Most of the best-known artists focused on one medium, or at least their best-known works were done in one medium. In our world today, mixed media has become quite common. People combine music, acting, and dance in musicals. Lights and sounds often accompany visual art displays. Even something as basic as food can be served in an artistic presentation. What would Van Gogh, renowned for his works in a single medium, have to say about this? Better yet, what would he have to say about the new “painted movie” they’ve made about his life?
Loving Vincent, a film by Hugh Welchman and Dorota Kobiela, is the world’s first oil-paint film. The content of the film, as well as its visual art, have already garnered several award nominations in the film world. They’ve also drummed up some well-earned buzz. All the reviews applaud the innovation and the beauty of the visuals in this film. The only negative mentioned, and this in only some reviews, is the plot. But then again, the idea behind this film always was more about visual art than storytelling. It’s only fitting that a movie about Van Gogh focus more on the art than the dialogue and acting to tell the story.
The process for making this film has to be the longest in modern filmmaking history. It began as a regular film, with regular actors. Then, hundreds of artists were hired to create 65,000 oil paintings of the frames of the movie. Finally, CGI artists took the oil paintings and rendered them into an oil paint-animated film, all in the same style as Van Gogh himself.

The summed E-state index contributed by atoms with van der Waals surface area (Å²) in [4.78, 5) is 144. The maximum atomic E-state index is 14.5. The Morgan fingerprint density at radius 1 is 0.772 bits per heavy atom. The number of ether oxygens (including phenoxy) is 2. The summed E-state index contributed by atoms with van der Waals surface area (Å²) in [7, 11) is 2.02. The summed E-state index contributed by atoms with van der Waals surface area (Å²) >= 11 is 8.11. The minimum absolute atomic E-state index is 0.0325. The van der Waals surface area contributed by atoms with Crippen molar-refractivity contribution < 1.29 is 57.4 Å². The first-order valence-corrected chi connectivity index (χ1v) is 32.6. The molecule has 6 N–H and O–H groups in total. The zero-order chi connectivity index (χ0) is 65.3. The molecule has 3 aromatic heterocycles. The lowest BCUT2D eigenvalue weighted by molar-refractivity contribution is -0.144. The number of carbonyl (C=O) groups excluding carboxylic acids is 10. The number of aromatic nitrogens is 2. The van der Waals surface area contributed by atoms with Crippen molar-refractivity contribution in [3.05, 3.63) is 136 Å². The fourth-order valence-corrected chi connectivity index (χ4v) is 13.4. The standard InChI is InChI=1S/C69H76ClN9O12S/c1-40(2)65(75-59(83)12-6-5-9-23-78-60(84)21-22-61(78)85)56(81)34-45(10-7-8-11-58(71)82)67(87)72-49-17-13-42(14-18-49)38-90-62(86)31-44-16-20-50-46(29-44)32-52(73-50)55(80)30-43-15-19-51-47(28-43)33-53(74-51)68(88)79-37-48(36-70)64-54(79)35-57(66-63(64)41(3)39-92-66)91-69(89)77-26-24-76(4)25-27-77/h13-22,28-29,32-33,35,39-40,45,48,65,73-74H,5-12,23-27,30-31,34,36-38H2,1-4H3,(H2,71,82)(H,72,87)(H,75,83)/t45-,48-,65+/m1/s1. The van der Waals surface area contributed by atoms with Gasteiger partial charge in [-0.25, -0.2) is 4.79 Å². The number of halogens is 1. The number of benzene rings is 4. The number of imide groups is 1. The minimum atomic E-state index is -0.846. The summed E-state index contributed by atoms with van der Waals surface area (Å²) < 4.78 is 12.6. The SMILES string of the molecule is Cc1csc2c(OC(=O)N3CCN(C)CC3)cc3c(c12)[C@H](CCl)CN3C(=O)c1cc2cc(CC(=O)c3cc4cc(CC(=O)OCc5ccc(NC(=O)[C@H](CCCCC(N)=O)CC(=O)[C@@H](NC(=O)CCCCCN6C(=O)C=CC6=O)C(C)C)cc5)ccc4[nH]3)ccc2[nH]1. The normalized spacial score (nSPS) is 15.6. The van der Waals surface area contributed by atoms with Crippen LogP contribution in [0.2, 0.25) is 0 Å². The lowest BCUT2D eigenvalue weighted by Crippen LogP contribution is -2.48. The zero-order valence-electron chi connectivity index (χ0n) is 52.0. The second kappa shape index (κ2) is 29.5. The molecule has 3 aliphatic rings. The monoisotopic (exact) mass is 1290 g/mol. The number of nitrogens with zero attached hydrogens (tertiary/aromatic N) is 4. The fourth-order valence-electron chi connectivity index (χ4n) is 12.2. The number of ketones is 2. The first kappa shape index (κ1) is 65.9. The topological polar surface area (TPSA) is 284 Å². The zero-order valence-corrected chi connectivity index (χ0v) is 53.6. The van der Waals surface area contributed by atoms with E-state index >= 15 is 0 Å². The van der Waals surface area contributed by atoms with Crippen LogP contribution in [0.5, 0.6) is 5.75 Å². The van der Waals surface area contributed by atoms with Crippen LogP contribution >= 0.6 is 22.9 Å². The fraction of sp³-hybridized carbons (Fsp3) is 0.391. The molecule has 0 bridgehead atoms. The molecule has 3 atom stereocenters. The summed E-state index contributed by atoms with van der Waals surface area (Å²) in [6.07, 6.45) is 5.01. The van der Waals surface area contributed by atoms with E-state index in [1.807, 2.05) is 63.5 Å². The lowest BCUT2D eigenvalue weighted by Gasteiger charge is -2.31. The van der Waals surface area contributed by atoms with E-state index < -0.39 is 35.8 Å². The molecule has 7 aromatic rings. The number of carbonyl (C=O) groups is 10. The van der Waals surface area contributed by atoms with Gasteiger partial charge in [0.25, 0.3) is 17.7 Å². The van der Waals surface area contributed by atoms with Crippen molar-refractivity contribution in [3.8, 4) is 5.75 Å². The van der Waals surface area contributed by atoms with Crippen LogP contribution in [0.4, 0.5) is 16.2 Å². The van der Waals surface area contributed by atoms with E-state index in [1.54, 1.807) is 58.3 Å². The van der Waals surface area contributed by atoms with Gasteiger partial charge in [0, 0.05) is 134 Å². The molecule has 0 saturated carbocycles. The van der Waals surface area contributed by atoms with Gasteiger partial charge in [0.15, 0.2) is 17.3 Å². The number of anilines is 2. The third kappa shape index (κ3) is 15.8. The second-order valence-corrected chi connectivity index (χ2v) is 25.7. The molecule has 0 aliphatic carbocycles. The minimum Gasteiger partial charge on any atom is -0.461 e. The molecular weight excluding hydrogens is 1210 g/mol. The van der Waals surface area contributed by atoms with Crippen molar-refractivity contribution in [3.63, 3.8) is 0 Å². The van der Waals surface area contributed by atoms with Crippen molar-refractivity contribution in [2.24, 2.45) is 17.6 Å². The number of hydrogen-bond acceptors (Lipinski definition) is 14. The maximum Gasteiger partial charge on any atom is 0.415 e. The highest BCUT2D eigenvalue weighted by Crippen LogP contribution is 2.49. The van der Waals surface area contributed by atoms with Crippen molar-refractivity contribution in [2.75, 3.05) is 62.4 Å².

Let’s pause a moment and consider what Welchman and Kobiela did: they created a new art form. Whether or not this type of art takes off and becomes popular isn’t entirely relevant.
They created something by combining two well-known art forms in a way no one has before. This opens a whole new door in the art world, a door where paintings, sketches, and sculptures can all come to life on screen. While many people find new ways to create art, it’s quite rare to see a whole new genre form.
Let’s also consider the difficulty of taking static, 2D paintings and turning them into moving pictures.
These still frames had to be worked to appear to the viewer as if they were real people and things being filmed from different angles, distances, and with changing lighting. It had to appear as if there was a camera zooming in and out on real people in actual places. While CGI generally involves turning design over to a computer, there is clearly a high level of artistic ability in the CGI work here. It’s the art of acting, the art of painting, and the art of digital cinematography all working in harmony to create a modern visual masterpiece.
Vincent Van Gogh himself evolved artistically throughout his life. And the world of art in which we live evolves, as well. Today, oil paintings live happily alongside Photoshop®. As more options develop in the types of media available for artistic use, the varieties of mixed media will grow and evolve as well.